What if I told you that some households pay tax rates of 60 percent, 70 percent or more on additional financial resources? You’d probably say that you’ve heard of such high tax rates, and you would be right.
Now what if I asked you what types of households pay such high tax rates? You’d probably say very high-income, or rich, households. With this answer, you would be only partly correct. Some poor households can pay these sky-high tax rates too.
Before explaining, I need to be clear what kind of tax rates I’m writing about. Two relevant tax rates are used in discussions about the impact of taxes on a household’s financial resources. The average tax rate is simply the average amount of taxes paid per dollar of financial resources.
So let’s say your financial resources are $50,000 (maybe this is your annual salary), and the taxes you pay are $15,000. Your average tax rate, then, is $15,000 divided by $50,000, or 0.30, or 30 percent.
In other words, you pay 30 cents out of each dollar in taxes.
The second tax concept – and the focus of this column – is the marginal tax rate. The marginal tax rate addresses this question: What if your financial resources increase by a certain amount – say $1,000? How much in additional taxes would you pay? If the amount is $400, then your marginal tax rate is $400 divided by $1,000, or 40 percent. But if the amount is $600, then your marginal tax rate is $600 divided by $1,000, or 60 percent.
Some of you might be surprised that the marginal tax rate is not the same as the average tax rate. This is because some taxes – in particular, income taxes – have different tax rates that apply to different ranges of income. For the federal income tax, higher ranges of income are taxed at a higher rate.
When combined with other taxes (payroll, state and local taxes), this is why high-income households can pay taxes on additional income at rates of 60 percent or 70 percent.
But notice in my introduction I said some low-income households can also pay very high marginal tax rates.
But how? By definition, low-income households aren’t earning enough to be subject to the highest marginal tax rates of the income tax.
The answer has to do with the financial value of public assistance that many low-income households receive – and specifically the rate at which this public assistance is reduced when the low-income household experiences an increase in earnings from working.
Most programs providing financial public assistance to households, like food stamps, Medicaid and housing vouchers, have income cutoffs. This means that as recipient households earn more money from working, its amount of financial public assistance drops.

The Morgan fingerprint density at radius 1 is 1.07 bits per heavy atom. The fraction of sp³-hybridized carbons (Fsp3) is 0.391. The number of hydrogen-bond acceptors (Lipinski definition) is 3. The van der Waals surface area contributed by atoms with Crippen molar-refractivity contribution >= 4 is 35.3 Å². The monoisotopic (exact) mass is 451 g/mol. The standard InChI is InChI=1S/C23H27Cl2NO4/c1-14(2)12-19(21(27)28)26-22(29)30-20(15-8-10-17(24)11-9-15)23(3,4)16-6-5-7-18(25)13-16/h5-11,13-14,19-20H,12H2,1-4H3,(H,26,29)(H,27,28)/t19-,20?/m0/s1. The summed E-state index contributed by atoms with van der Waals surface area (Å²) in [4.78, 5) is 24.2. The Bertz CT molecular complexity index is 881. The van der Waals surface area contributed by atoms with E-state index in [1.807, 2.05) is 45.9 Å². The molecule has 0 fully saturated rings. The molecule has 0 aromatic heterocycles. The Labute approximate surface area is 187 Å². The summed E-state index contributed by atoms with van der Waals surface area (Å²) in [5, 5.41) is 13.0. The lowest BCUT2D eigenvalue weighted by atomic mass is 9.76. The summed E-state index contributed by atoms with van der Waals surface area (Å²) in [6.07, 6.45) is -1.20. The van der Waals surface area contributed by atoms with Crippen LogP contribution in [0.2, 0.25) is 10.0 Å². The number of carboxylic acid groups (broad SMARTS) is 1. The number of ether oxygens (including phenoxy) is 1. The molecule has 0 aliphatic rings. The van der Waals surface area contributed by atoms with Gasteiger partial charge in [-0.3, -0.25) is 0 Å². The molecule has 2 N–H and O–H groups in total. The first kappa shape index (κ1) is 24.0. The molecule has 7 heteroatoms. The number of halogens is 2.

The problem is the rate at which the public assistance drops can be steep. A recent report from the Congressional Budget Office found the loss in public financial assistance for every dollar of additional work earnings is commonly between 40 and 50 cents and sometimes as high as 70 to 80 cents for many low-income households. If the lost public assistance is considered a “tax” on the new earnings, then these results imply marginal tax rates of 40 percent to 50 percent and sometimes 70 percent to 80 percent.
These high marginal tax rates for households receiving public assistance are not new. More than 15 years ago, I served on a state commission studying programs that helped limited-income households and the incentives for them to move from public assistance to work. Our work found that high effective marginal tax rates on new earnings were a deterring factor.
Then why aren’t public-assistance programs changed so that more earnings from work don’t drastically reduce public assistance? A big reason is that, at least initially, it is more costly. If, for example, a household loses only $200 in public assistance when earnings rise by $1,000 – rather than losing $500 – then the program’s costs today will rise.
Of course, in the long run, the costs of public-assistance programs could fall if lower marginal tax rates on work earnings encouraged more work and ultimately less reliance on public help.
Changes to taxes and tax rates are hot political topics today, both in Washington and Raleigh. While the focus will be on what workers keep when they earn more, we should also consider what limited-resource households might lose in public assistance when their work earnings increase. Judging what this tradeoff should be can have a major impact on moving households to self-sufficiency.
You help decide.
Dr. Mike Walden is a professor and N.C. Cooperative Extension economist in the Department of Agricultural and Resource Economics at N.C. State University.